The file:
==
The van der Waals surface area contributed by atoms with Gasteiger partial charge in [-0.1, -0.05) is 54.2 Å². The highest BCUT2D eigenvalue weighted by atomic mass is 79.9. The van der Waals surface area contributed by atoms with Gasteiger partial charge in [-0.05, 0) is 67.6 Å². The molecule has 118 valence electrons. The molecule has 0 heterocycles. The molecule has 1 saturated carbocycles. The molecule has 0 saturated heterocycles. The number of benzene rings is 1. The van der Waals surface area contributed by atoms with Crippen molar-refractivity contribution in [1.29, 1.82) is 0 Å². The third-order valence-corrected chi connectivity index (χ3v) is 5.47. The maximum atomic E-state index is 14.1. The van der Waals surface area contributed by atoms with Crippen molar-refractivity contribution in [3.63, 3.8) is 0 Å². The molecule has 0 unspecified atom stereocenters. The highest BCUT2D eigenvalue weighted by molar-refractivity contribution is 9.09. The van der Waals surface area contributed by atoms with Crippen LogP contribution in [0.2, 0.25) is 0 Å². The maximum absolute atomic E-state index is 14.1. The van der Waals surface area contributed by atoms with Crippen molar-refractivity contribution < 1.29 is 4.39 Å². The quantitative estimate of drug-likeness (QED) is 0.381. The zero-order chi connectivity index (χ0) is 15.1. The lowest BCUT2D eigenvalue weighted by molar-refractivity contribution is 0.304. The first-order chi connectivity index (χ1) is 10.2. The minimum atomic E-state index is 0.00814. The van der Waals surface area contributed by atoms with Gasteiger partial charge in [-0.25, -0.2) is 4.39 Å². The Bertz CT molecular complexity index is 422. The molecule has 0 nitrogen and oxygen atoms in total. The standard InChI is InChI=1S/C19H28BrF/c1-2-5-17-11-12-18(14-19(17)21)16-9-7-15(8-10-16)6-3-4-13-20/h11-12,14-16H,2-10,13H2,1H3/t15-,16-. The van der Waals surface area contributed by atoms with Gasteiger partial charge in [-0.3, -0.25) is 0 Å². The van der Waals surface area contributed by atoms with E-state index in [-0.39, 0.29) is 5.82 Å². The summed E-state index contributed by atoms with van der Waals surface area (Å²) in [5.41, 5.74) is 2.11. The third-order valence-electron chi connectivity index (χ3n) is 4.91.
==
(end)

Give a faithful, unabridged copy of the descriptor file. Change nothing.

The van der Waals surface area contributed by atoms with Gasteiger partial charge in [-0.1, -0.05) is 54.2 Å². The highest BCUT2D eigenvalue weighted by atomic mass is 79.9. The van der Waals surface area contributed by atoms with Gasteiger partial charge in [-0.05, 0) is 67.6 Å². The molecule has 118 valence electrons. The molecule has 0 heterocycles. The molecule has 1 saturated carbocycles. The molecule has 0 saturated heterocycles. The number of benzene rings is 1. The van der Waals surface area contributed by atoms with Crippen molar-refractivity contribution in [1.29, 1.82) is 0 Å². The third-order valence-corrected chi connectivity index (χ3v) is 5.47. The maximum atomic E-state index is 14.1. The van der Waals surface area contributed by atoms with Crippen molar-refractivity contribution in [3.63, 3.8) is 0 Å². The molecule has 0 unspecified atom stereocenters. The highest BCUT2D eigenvalue weighted by molar-refractivity contribution is 9.09. The van der Waals surface area contributed by atoms with Crippen LogP contribution in [0.2, 0.25) is 0 Å². The maximum absolute atomic E-state index is 14.1. The van der Waals surface area contributed by atoms with Crippen molar-refractivity contribution < 1.29 is 4.39 Å². The quantitative estimate of drug-likeness (QED) is 0.381. The zero-order chi connectivity index (χ0) is 15.1. The lowest BCUT2D eigenvalue weighted by molar-refractivity contribution is 0.304. The first-order chi connectivity index (χ1) is 10.2. The minimum atomic E-state index is 0.00814. The van der Waals surface area contributed by atoms with Gasteiger partial charge in [-0.25, -0.2) is 4.39 Å². The Bertz CT molecular complexity index is 422. The molecule has 0 nitrogen and oxygen atoms in total. The standard InChI is InChI=1S/C19H28BrF/c1-2-5-17-11-12-18(14-19(17)21)16-9-7-15(8-10-16)6-3-4-13-20/h11-12,14-16H,2-10,13H2,1H3/t15-,16-. The van der Waals surface area contributed by atoms with Gasteiger partial charge in [-0.3, -0.25) is 0 Å². The van der Waals surface area contributed by atoms with E-state index in [-0.39, 0.29) is 5.82 Å². The summed E-state index contributed by atoms with van der Waals surface area (Å²) in [5.41, 5.74) is 2.11. The third-order valence-electron chi connectivity index (χ3n) is 4.91.